Connie Fisher on making the transition from screen to stage
As the Maria show was the first of its type, did you know it would take off so well?
No, I had no idea at all. I had just left drama school (Mountview) in 2005 with a degree in musical theatre. I had planned to follow the conventional route – you know, ensemble, or a tour or even a West End show – just to get any experience I could, and work my way up through the ranks. But, well, things didn’t happen quite the way I had planned it.
I worked in Pizza Express]and then in telesales. I had heard about the auditions well before I saw the advertisement. I phoned my agent and said that I really wanted to be seen for the role of Maria. He phoned the casting director,David Grindrod who actually had seen me many times auditioning for other musicals, like Mamma Mia, The Woman in White and Phantom of the Opera, but he said: “She can’t be seen for the part. If she wants to be Maria she’ll have to go on the television programme”.
In a radio interview, Andrew Lloyd-Webber said that he was looking for a “shopgirl”, you know, someone who was working in Woolworths. Well, telesales and pizza delivery isn’t that different, and I had nothing to lose. I’d always been the bridesmaid and never the bride but, as I was now coming straight out of drama school, I was ready to be given a job.
So I decided to audition in Cardiff as I thought there would be a lot less people than there would be at the London auditions. I arrived really early and was 17th in the queue but, even in Cardiff, there were 5000 girls behind me.
Did you ever believe in the live finals that the role was yours for the taking?
I think, because we were kept in a house surrounded by paparazzi and because you are relying on the votes of the general public, I had no idea. Because we weren’t really allowed “out” you don’t get a sense of reality, of what’s actually happening. We had a “Maria Mother” called Colette who looked after us and I remember being out with her and passing a magazine stand.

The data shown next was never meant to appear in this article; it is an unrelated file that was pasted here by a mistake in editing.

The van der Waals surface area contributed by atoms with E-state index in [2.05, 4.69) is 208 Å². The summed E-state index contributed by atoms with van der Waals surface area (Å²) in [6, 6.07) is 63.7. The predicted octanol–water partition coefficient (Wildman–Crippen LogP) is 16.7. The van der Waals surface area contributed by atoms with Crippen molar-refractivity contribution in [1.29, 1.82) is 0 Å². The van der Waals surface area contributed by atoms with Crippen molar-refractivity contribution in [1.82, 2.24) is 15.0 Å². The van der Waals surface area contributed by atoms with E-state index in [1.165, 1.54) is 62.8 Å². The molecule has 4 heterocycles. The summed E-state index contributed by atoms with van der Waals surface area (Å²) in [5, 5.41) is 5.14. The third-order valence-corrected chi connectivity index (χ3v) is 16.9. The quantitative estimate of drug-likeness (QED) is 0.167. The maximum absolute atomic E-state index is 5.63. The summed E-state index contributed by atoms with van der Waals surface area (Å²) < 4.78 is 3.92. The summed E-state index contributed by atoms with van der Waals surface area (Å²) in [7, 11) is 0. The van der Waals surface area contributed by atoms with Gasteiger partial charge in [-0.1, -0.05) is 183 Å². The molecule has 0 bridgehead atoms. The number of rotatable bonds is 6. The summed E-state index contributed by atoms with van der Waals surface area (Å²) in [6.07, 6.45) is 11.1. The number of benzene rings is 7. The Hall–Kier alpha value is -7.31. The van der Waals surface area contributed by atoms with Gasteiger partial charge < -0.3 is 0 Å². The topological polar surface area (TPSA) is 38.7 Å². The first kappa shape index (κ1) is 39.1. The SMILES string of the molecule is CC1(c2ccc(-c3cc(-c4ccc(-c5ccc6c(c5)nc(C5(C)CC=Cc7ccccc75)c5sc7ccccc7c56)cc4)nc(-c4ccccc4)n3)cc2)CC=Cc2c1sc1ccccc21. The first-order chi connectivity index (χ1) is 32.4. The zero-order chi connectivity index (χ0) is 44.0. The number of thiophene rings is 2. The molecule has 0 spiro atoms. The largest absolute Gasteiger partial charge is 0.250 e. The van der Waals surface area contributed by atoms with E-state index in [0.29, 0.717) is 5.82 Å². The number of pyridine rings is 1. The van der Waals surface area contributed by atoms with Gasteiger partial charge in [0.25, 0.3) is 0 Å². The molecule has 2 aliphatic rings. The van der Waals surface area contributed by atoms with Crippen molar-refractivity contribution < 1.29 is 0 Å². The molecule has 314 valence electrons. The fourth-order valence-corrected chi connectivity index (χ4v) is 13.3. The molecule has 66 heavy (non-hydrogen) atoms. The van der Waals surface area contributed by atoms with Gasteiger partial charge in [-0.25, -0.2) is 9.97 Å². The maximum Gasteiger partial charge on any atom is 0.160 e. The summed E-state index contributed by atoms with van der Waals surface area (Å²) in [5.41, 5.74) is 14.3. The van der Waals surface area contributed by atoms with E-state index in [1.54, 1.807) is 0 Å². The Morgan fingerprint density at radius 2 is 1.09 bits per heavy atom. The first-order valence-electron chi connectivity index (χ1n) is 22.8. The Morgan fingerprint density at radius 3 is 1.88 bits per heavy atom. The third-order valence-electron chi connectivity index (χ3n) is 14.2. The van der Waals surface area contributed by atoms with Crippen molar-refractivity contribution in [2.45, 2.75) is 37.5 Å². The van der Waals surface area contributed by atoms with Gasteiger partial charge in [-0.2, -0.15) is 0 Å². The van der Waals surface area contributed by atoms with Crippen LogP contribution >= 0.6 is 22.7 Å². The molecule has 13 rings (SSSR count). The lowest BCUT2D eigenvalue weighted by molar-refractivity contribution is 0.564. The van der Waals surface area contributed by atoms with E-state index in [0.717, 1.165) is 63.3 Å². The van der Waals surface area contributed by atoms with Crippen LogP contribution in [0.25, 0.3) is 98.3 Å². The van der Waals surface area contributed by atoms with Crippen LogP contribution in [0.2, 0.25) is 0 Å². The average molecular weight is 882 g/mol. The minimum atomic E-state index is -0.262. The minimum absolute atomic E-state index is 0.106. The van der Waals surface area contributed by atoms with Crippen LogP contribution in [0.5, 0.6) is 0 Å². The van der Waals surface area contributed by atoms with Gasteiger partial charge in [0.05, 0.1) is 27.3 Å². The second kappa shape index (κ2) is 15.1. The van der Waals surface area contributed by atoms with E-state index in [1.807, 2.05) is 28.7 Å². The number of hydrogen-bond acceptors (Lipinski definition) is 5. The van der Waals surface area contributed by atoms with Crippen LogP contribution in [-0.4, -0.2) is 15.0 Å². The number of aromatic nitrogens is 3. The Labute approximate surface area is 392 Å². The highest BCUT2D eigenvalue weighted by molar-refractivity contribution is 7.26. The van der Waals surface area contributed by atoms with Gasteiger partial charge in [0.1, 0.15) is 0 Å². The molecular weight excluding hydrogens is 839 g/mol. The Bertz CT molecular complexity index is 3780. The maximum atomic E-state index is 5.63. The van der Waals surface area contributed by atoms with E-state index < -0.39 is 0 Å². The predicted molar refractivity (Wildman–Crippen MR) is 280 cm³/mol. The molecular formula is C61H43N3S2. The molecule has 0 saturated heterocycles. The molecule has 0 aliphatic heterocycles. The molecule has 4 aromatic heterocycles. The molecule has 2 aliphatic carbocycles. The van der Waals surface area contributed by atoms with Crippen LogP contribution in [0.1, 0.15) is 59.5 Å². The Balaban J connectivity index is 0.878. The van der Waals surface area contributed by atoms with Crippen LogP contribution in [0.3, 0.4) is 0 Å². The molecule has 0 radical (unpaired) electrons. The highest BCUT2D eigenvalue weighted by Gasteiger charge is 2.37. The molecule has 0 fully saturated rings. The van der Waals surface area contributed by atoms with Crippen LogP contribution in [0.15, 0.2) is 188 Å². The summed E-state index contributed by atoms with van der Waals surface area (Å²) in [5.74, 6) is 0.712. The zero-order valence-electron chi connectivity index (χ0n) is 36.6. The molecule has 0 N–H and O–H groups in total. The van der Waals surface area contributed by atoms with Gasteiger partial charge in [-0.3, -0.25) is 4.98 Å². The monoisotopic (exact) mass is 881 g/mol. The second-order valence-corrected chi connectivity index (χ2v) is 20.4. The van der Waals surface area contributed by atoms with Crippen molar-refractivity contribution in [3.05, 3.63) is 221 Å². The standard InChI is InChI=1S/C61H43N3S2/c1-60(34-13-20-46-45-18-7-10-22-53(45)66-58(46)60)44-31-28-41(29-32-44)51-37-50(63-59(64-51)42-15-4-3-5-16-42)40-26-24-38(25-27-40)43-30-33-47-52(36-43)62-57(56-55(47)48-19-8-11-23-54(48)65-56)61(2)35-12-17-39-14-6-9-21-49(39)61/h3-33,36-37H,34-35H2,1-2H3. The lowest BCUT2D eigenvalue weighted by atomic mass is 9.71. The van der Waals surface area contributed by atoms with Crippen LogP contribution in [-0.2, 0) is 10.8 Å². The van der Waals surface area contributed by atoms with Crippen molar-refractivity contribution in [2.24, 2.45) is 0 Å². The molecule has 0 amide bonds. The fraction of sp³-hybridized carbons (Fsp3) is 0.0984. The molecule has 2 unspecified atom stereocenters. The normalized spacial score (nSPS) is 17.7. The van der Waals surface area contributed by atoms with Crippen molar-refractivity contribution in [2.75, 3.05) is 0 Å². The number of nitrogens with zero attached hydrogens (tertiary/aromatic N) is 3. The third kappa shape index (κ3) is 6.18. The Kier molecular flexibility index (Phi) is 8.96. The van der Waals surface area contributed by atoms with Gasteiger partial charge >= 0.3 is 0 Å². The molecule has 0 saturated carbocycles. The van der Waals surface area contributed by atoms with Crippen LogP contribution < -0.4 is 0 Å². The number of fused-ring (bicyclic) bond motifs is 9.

She was ushering us into a car but I quickly grabbed a copy of Heat magazine and in the back it said: “Will Connie scoop the prize she deserves”. I was stunned. I couldn’t quite believe that it was there in print, that my face was in a magazine and that someone thought I could win.
You see, I was surrounded by tremendous talent and a lot depended on what song you were given. We had no choice in that. I kept asking for soprano songs so I could show off my range and I kept getting pop songs like “Shout”. All I could think was – how am I going to show that I’m Maria?.
As I got, week on week, good comments from the judges I started to think that maybe I wasn’t so bad after all. I didn’t really know what winning meant at the time, I didn’t realise that it would be a lot more than just getting a part in a show. It would be a whole life change.
How did life change once the TV cameras went off?
Well, literally as the cameras went off and someone shouted: “and we’re off air”, Lloyd-Webber was hugging me and then he said: “Right, no celebrating tonight, get some rest because we start recording an album on Monday”. I was like, oh, okay, right, so I didn’t even have a glass of champagne or anything.
But it wasn’t really like it was over, it was more a beginning. I had so much still to do. I kept thinking that now I had to prove myself, to the audience and to the critics – but the support I got was just unbelievable.
What was it like to walk out onto the stage of the London Palladium?
Just amazing, I love the Palladium. It’s almost hard to go back there now because we were there for so long and we held the audience’s attention for almost three hours every show. It’s almost like we owned that space, and now going back there is a bit weird because you want to do it all over again. It’s such an amazing space.